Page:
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Rip away, friends.

Discussion in 'Writers' Workshop' started by goplayintramurals, Sep 9, 2008.

  1. Just craving some constructive criticism.

    I'm about a year into my career and still kind of at that point where a heavy dose of suggestive critique could save me from developing into an epic failure. Unfortunately, the only two people whoever read my stuff for me are my girlfriend (who nods her head, and says OH ITS SO GREAT IM PROUD OF YOU) and my boss (who I'm quite close with, but seems a little gun shy when it comes to critiquing).

    I personally dislike this story, which is why any pointers on making it not suck would be more than welcome.

    ------

    By Goplayintramurals
    sendmepornspam@hotmail.com
    PODUNK — Dick Butt still remembers the play that ended his season.
    It was just the second game last season, and the Podunk High quarterback was busy leading his team to a 21-8 win over Washburn Rural.
    The call was a speed option — the kind he'd run time and time again over the course of his football career. He took the snap and spun out towards the sideline. He checked his pitchman. Covered. He stopped, cut back to the inside and tucked the ball as the defense bore down on him.
    The first hit came up top, smacking into his shoulder pads and sending him reeling backwards. The second, just a split second later, came in low to his thigh from the other direction.
    Butt's body went one way.
    His left ankle twisted the other.
    "I kind of felt something burning in my leg," Butt said, rubbing the middle part of his shin as he spoke. "I was like 'Wow, this is kind of weird,' so I put pressure on it to get up and I just couldn't do it. I had to lift myself up, and then I tried to walk it off. I was like 'Okay, I need someone out here.'"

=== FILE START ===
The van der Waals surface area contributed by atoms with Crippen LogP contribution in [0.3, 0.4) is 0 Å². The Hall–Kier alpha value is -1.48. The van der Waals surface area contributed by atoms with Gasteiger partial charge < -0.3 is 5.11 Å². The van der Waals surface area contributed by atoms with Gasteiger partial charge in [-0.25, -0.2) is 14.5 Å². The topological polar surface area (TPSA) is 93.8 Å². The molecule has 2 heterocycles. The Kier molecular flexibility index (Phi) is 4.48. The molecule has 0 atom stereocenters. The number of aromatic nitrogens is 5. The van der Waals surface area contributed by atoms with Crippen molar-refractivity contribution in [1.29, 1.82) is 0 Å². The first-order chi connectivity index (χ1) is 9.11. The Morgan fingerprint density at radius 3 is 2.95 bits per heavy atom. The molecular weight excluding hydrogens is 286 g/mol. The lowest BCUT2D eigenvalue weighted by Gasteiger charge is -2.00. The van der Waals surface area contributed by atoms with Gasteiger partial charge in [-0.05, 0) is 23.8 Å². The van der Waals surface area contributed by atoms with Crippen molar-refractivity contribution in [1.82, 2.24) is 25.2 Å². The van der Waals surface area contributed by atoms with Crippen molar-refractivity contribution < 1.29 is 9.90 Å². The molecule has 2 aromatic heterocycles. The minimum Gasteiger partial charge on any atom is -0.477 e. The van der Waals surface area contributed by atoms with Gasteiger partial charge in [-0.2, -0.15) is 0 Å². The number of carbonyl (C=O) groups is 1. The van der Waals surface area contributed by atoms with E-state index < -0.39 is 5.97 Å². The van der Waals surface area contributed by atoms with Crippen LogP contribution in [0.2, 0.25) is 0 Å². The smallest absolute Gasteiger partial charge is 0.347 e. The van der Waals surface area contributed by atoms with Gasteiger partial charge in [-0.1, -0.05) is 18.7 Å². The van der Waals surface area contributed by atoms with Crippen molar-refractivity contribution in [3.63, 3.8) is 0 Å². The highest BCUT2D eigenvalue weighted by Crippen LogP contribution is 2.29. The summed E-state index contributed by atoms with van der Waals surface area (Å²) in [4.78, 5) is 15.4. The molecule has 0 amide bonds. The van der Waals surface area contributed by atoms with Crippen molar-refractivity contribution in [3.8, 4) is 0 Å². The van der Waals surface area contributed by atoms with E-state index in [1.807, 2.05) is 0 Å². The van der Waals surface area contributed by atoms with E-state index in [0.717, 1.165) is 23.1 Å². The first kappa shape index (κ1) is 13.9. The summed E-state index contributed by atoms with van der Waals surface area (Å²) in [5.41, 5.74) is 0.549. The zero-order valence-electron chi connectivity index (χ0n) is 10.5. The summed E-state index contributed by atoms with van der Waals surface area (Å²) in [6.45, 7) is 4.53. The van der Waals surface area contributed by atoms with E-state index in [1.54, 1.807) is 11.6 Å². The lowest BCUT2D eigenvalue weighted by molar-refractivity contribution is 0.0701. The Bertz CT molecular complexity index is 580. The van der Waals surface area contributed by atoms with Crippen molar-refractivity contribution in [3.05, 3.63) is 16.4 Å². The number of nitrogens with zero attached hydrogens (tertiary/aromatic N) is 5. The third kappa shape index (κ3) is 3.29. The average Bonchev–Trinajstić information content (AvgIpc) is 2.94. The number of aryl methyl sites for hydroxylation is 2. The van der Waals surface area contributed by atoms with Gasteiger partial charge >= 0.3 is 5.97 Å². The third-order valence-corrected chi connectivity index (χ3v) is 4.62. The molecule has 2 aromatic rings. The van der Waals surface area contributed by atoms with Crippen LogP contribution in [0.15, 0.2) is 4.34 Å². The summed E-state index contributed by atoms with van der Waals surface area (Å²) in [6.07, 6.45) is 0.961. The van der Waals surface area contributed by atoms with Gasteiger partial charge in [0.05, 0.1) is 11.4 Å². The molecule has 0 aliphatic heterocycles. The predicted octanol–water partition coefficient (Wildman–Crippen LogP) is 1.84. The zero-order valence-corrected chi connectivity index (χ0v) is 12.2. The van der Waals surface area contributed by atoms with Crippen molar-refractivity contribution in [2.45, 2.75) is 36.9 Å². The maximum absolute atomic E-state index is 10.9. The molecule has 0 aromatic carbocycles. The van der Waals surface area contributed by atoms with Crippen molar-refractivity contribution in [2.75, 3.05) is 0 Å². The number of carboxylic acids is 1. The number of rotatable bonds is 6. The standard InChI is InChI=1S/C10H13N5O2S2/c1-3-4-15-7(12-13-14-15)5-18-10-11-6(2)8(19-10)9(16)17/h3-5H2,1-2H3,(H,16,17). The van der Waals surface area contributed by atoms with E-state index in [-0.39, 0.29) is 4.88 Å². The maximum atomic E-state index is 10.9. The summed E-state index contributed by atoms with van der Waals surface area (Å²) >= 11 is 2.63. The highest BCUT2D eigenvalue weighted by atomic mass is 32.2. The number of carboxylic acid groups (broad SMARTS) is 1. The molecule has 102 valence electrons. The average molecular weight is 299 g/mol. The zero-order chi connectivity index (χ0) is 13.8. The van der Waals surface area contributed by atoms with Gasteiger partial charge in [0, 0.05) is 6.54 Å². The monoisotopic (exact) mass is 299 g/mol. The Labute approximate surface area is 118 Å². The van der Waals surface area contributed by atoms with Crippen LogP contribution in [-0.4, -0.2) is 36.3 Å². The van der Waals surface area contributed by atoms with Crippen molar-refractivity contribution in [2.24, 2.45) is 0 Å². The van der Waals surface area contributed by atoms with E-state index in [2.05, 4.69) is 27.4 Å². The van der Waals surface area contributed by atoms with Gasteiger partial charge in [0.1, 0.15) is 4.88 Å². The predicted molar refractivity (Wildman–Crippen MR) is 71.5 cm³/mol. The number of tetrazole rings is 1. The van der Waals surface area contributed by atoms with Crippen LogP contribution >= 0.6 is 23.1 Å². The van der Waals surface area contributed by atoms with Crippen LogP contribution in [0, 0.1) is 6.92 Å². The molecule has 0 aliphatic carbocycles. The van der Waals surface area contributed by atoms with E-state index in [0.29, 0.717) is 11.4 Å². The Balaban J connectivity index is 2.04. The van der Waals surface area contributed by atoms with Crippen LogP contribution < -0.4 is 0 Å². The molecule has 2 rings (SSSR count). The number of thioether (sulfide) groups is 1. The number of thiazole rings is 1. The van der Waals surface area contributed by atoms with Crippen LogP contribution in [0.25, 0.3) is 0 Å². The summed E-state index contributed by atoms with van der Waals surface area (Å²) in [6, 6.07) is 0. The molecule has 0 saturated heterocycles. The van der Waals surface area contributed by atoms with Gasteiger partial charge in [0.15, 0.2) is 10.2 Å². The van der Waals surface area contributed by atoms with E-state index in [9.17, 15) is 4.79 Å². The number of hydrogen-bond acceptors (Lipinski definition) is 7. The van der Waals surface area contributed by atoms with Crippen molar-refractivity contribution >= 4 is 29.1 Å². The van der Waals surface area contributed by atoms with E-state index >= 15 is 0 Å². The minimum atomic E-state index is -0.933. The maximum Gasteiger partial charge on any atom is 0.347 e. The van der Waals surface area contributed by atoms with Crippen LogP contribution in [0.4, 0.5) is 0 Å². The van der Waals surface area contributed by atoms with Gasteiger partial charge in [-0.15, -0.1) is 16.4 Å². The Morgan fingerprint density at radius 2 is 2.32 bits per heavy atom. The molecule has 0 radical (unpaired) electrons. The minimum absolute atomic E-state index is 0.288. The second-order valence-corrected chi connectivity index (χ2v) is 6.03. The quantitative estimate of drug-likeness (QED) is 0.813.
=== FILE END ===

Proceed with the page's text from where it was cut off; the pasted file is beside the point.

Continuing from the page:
In a flash, his season was over.
    This year, though, Butt is ready for redemption and, in tonight's opener against Overwhelming Opponent, will again step on the field as the Indians' starting quarterback.
    His ankle, complete with the metal screws surgically implanted just days after the injury, is healed and 100 percent. His understanding of the game is better than ever.
    After a year on the sidelines, he's just happy to be back.
    "I could put him at middle linebacker and he'd play right now," said Indians head coach Grizzled Oldman. "He's ready to play, and we're ready to watch him play."
    The road to a triumphant return, however, was hardly a cake walk.
    At first, Butt thought it was just an ankle sprain. A broken bone at worst. When he went in for x-rays soon after the injury, the medical staff couldn't find any evidence of a break.
    Good news, he thought.
    "I got the x-ray and there weren't any broken bones," he said. "When he was doing the x-rays, (the doctor) couldn't see anything, but then he kind of grabbed my leg and pulled it in opposite directions with his hands. Even on the regular x-rays, you could see it spread apart."
    That "it" was the interosseous ligament — a long sheet of connective tissue that connects the entire length of the tibia and fibula from the knee to the ankle. The injury's official name is a syndesmosis tear, which, in its most mild form, basically equates to a high ankle sprain.
    In Butt's case, the ligament split down the middle — the small fibers ripping like a piece of string cheese — all the way up to the middle of his shin.
    "They told me I could do two things," Butt said. "Try to play on it and see if it heals or not, but then if I didn't get the surgery now, there'd be a chance of it never healing correctly and I wouldn't have been able to run or play any sport again. My first thought was 'He, he said I can play, so I can play.' Then I started thinking about it and — it's pretty deep stuff."
    "Everything came at me so fast, and before I knew it I was waking up from surgery and had a screw in my ankle."